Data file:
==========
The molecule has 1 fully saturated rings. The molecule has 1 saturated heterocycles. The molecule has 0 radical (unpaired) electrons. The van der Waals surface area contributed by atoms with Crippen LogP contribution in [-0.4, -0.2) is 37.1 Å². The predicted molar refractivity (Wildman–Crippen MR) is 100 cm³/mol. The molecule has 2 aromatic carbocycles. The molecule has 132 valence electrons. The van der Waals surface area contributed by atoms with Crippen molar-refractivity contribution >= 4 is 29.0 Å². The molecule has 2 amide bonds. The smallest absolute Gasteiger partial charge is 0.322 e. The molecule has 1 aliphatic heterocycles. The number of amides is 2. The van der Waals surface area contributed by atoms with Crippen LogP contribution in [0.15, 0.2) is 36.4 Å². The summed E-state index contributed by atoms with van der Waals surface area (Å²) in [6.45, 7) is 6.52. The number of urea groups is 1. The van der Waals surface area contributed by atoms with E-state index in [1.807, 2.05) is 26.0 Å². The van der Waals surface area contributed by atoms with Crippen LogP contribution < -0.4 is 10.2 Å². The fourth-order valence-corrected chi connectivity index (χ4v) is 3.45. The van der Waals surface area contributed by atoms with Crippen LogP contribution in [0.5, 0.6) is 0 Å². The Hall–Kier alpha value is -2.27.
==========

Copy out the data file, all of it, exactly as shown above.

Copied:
The molecule has 1 fully saturated rings. The molecule has 1 saturated heterocycles. The molecule has 0 radical (unpaired) electrons. The van der Waals surface area contributed by atoms with Crippen LogP contribution in [-0.4, -0.2) is 37.1 Å². The predicted molar refractivity (Wildman–Crippen MR) is 100 cm³/mol. The molecule has 2 aromatic carbocycles. The molecule has 132 valence electrons. The van der Waals surface area contributed by atoms with Crippen molar-refractivity contribution >= 4 is 29.0 Å². The molecule has 2 amide bonds. The smallest absolute Gasteiger partial charge is 0.322 e. The molecule has 1 aliphatic heterocycles. The number of amides is 2. The van der Waals surface area contributed by atoms with Crippen LogP contribution in [0.15, 0.2) is 36.4 Å². The summed E-state index contributed by atoms with van der Waals surface area (Å²) in [6.45, 7) is 6.52. The number of urea groups is 1. The van der Waals surface area contributed by atoms with E-state index in [1.807, 2.05) is 26.0 Å². The van der Waals surface area contributed by atoms with Crippen LogP contribution < -0.4 is 10.2 Å². The fourth-order valence-corrected chi connectivity index (χ4v) is 3.45. The van der Waals surface area contributed by atoms with Crippen LogP contribution in [0.5, 0.6) is 0 Å². The Hall–Kier alpha value is -2.27.